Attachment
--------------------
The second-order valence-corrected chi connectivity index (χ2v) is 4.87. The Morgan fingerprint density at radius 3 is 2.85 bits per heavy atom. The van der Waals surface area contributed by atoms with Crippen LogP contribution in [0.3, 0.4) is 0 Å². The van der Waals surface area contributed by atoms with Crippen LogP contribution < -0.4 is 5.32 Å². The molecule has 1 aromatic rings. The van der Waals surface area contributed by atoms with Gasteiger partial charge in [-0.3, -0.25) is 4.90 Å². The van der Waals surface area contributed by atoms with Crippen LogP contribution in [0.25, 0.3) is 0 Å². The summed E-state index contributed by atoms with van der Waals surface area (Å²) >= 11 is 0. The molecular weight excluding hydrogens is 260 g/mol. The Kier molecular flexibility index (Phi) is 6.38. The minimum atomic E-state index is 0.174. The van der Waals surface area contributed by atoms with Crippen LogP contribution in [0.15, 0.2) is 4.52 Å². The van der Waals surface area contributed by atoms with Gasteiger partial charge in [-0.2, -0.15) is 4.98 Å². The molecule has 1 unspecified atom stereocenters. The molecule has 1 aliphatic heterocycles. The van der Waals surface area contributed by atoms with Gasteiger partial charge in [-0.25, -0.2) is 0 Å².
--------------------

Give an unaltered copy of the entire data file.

The second-order valence-corrected chi connectivity index (χ2v) is 4.87. The Morgan fingerprint density at radius 3 is 2.85 bits per heavy atom. The van der Waals surface area contributed by atoms with Crippen LogP contribution in [0.3, 0.4) is 0 Å². The van der Waals surface area contributed by atoms with Crippen LogP contribution < -0.4 is 5.32 Å². The molecule has 1 aromatic rings. The van der Waals surface area contributed by atoms with Gasteiger partial charge in [-0.3, -0.25) is 4.90 Å². The van der Waals surface area contributed by atoms with Crippen LogP contribution in [0.25, 0.3) is 0 Å². The summed E-state index contributed by atoms with van der Waals surface area (Å²) >= 11 is 0. The molecular weight excluding hydrogens is 260 g/mol. The Kier molecular flexibility index (Phi) is 6.38. The minimum atomic E-state index is 0.174. The van der Waals surface area contributed by atoms with Crippen LogP contribution in [0.15, 0.2) is 4.52 Å². The van der Waals surface area contributed by atoms with Gasteiger partial charge in [-0.2, -0.15) is 4.98 Å². The molecule has 1 unspecified atom stereocenters. The molecule has 1 aliphatic heterocycles. The van der Waals surface area contributed by atoms with Gasteiger partial charge in [-0.25, -0.2) is 0 Å².